So this is my commitment:  The first thing I will do is listen--listen to the leadership at my church and listen to the people who are in the secular workplace who attend my church, and listen to the Spirit.  And then I will go wherever the Spirit leads me from there.

And I must admit that I'm thrilled to have met some super-awesome people who are just as committed to walking similar paths in their own worlds.

Monday, July 23, 2012

the armadillo evangelist

Have you ever seen an armadillo?  I don't think we have many of them in Michigan, but they're little mammals that have a hard, leathery exterior.  When attacked or in danger, they might roll up into a tiny ball, their hard exterior pointing outward for all the world to see.  You can't have any sort of relationship with an armadillo that's all rolled up.

I'm sorry to say that, when it comes to my recent relationships with my non-believing friends, I've been much more like an armadillo then, say, a furry little chinchilla.

I've been investing in some relationships for a long time now.  I've spent countless hours answering questions, challenging people, and just sharing life with them.  Recently, I've been noticing that for those relationships where I'm really emotionally invested, I'm taking there statements about faith or Christians personally and feeling like I have to explain or defend.  Instead of listening or asking them questions, I've been trying to share my side of the story.  It's important for me to be heard and understood.  It's important for me to share my point of view, especially when the other party is misinterpreting me or criticizing my beliefs.  It's even worse when I feel like they're criticizing my character.

But in this type of situation, I think that defensiveness is always a mistake.  I think that I need to be quick to apologize and quick to hear what the other person is saying.  I need to ask more questions and invite more information, not prove why the other person is wrong about me or about my faith.

Over the years that I've been sharing, I've never seen that my defensiveness (of myself or of God's character) lead to someone's salvation.  Not once.  What I have seen work is engaging others relationally and introducing them to Jesus over a long period of time.  I've seen my vulnerability and apologies invite further vulnerability and honest questions from others.  I've seen God use my brokenness to show his own power and grace and mercy to invite other people in.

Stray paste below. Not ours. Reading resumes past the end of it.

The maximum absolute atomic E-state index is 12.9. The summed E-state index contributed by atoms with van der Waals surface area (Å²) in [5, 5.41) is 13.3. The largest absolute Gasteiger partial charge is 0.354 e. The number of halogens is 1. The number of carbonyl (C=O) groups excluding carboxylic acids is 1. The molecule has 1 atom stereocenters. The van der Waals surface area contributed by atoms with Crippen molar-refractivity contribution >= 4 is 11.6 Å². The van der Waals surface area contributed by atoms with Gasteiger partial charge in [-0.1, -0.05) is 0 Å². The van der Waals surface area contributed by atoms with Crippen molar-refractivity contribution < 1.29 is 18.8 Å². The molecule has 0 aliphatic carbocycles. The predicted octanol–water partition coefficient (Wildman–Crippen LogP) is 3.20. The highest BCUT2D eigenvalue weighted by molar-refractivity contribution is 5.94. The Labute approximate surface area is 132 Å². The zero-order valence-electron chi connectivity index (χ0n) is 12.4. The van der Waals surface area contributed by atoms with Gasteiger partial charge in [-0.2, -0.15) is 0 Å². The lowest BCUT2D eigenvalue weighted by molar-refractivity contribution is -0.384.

What about you?  Are you an armadillo evangelist?  Do you spend more time defending yourself, your beliefs, and God than listening to others?  How might the dynamics of your relationships change if you open yourself up to hear the hearts of the people around you?  How might you better be able to pray for and care for them as people?

Saturday, July 21, 2012

Saturday Book Review - Church Outside the Walls

Church Outside the Walls by Raj Samuel

So this was an interesting (and quick!) read for me.  Partly it was interesting to me because Mr. Samuel is from Asia originally, but has also lived in the West, so his writing sort of feels like home to me.  Many of the things he analyzed and considered were things that would naturally arise from moving cross-culturally between Asia and the West.  So I identified with the things that he noticed and responded to, though my conclusions weren't always the same.

Given that context, one particularly interesting thing for me was Mr. Samuel's focus on the believer as an individual rather than part of a collective group.  I wonder if this is a response to his home culture in a similar way to how I began to question the West's individualism when confronted with the collectivist cultures of Asia.  Like any part of culture, I think that individualism vs. collectivism is a question where there's no real winner or loser.  All culture needs to be redeemed by God, and there are some ways that collectivist cultures reflect God's character better than our individualistic one.

Along that vein, I think I was most intrigued with Mr. Samuel's exploration of the meaning of the "body of Christ."  He emphasized that the church is primarily the corporeal expression of Jesus in the world rather than a collection of individuals.  In other words, from Mr. Samuel's perspective, each follower of Christ is the body of Christ in the world.  When we gather together, we are expressing the unity of the body of Christ, but we don't become the body of Christ any more than what we are individually.  He based this claim on the Hebraic understanding of the "body," and he highlighted that in Hebrew culture, the word for any part of the body could be used to represent the whole body.  That is very different from what I have been taught from Paul's exhortation about the body of Christ, and I think I'm going to have to sit with that for a while to process just how a shift in my thinking on this topic might necessitate a change in my behavior.  He seemed to make this line of thinking one of his foundations for arguing that each body of Christ (Christian) is called to the world to be the body through which Christ ministers here on earth.  That calling is certainly something I believe in strongly, though I didn't need to have his interpretation of "body" to get there.